“The reality is they’ll feed on what we call detritus—decaying organic material—as well as bacteria and other microorganisms,” Alsip says. “They have a more flexible diet that they can leverage when plankton is less available, and we need to include those factors if we’re going to understand how viable Lake Michigan is for them.”
To answer his questions, Alsip decided he needed to look deeper—280 feet deeper, in fact. Conducting research for his master’s thesis, he combined a three-dimensional model encompassing all of Lake Michigan—which was developed by scientists at the National Oceanic and Atmospheric Administration Great Lakes Environmental Research Laboratory and includes the hydrodynamic and ecological factors that contribute to the potential food sources for Asian carp—with a fish growth rate model. Alsip and his CIGLR colleagues were able to estimate where habitat was suitable for the fish to maintain or increase their body weight at any point or depth in the lake’s 22,000 square-mile area.
The results showed that, while suitable silver carp habitat remained primarily restricted to coastal habitats like river mouths, bighead carp could potentially survive throughout Lake Michigan.
“We ran six possible scenarios through our model,” Alsip says. “The most restrictive scenario largely confirmed the findings of past research, but in the most permissive scenario, the one that allowed the fish to eat from any of their food sources throughout the water column, suitable bighead carp habitat became significantly more abundant and even extended into the less productive offshore waters.”
Alsip’s findings suggests that while the fish will still gravitate toward nearshore areas that contain greater amounts of food, their ability to survive in offshore waters creates migration corridors, which they could use to further spread throughout the Great Lakes basin. Alsip hopes his work will help decision-makers by characterizing the general risk of these fish surviving in Lake Michigan, identifying the most vulnerable habitats, and highlighting how the fish might travel between them.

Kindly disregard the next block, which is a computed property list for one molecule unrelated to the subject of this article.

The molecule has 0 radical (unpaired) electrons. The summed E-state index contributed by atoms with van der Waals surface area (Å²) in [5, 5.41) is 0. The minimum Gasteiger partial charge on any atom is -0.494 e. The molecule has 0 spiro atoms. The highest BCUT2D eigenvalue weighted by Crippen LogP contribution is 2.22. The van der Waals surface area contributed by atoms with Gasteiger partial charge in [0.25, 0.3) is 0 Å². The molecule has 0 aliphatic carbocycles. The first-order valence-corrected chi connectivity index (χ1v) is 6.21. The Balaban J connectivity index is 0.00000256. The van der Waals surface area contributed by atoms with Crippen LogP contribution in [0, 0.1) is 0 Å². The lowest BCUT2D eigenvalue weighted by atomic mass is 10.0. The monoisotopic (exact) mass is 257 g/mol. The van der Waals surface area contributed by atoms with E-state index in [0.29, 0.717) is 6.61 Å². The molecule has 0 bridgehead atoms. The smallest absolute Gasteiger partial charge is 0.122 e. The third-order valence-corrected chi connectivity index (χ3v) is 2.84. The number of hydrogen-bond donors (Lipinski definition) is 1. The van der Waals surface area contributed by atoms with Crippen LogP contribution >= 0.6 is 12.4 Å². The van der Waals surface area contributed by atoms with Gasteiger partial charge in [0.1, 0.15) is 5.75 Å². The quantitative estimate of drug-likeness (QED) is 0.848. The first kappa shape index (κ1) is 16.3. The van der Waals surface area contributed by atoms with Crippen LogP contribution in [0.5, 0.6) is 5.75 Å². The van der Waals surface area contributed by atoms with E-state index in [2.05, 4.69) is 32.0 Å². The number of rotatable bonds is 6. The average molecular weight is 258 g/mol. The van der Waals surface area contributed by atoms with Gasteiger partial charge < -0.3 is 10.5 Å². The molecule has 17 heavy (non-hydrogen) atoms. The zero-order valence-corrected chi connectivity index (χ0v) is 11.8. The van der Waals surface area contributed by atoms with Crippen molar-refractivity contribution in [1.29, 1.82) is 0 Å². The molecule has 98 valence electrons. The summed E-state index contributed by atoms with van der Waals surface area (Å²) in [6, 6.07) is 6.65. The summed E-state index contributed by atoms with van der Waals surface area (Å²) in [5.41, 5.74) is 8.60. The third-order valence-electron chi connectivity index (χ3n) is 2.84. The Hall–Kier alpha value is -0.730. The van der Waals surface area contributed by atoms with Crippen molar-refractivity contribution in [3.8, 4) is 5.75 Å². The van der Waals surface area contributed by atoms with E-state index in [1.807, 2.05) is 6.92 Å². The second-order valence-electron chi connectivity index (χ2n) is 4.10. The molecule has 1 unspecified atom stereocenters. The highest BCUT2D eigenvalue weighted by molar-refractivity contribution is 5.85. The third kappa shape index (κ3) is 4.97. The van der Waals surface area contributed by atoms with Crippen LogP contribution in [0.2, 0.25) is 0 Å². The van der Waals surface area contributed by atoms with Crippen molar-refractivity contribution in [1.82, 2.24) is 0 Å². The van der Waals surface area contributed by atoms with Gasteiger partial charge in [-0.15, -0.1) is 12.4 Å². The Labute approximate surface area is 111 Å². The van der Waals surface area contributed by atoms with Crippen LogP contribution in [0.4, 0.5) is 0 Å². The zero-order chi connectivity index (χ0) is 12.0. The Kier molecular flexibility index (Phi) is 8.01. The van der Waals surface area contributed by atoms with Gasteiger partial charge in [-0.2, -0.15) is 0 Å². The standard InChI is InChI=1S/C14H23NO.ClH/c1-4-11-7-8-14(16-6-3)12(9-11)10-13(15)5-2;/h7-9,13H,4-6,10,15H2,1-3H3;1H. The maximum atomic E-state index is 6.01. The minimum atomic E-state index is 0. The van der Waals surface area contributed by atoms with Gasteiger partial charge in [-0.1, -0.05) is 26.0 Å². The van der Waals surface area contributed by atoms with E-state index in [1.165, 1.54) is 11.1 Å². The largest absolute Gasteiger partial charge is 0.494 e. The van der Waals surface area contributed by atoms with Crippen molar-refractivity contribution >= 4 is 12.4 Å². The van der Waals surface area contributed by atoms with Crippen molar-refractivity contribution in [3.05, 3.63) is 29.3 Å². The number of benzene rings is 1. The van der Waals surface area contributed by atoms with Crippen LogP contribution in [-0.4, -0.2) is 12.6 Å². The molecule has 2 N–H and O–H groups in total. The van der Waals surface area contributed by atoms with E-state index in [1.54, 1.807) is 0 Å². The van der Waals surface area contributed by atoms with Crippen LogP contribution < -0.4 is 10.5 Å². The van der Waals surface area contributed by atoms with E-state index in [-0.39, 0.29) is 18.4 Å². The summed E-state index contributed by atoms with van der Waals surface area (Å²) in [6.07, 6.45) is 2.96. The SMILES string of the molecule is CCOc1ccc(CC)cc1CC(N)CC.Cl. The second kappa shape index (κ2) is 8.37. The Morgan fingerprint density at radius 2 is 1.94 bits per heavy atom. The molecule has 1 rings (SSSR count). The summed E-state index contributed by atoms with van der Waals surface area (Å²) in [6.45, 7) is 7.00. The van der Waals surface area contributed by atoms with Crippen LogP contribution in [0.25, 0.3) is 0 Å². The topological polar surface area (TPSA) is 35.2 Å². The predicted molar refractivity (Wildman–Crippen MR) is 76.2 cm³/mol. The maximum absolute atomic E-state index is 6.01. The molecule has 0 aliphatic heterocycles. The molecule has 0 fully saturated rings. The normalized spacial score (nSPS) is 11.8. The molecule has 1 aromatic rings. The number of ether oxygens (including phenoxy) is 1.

“These are hardy fish that can fast for weeks and travel incredible distances,” Alsip says. “Pairing those traits with our results showing they can survive in offshore habitats suggests that these fishes could mitigate their weight loss by feeding on a various food sources as they travel between more ideal locations.”
Since completing his master’s program, Alsip continues to work with CIGLR as an ecological modeling data analyst, applying the skills he acquired in graduate school to other pressing issues facing the Great Lakes.
“The Great Lakes are a fascinating and highly important region,” he says. “They were relatively isolated until we started dredging out the St. Lawrence Seaway and opening the Chicago waterways, and while that brought benefits in terms of trade and commerce, it also suddenly opened this well-balanced system to a whole range of new pressures, including invasive species. We’re trying to use science to understand those pressures and how we might be able to better manage them.”
How Rackham Helps
Alsip was the recipient of a Rackham Conference Travel Grant, enabling him to present his research on Asian carp at the Association for the Sciences of Limnology and Oceanography’s 2018 Ocean Sciences Meeting in Portland, Oregon.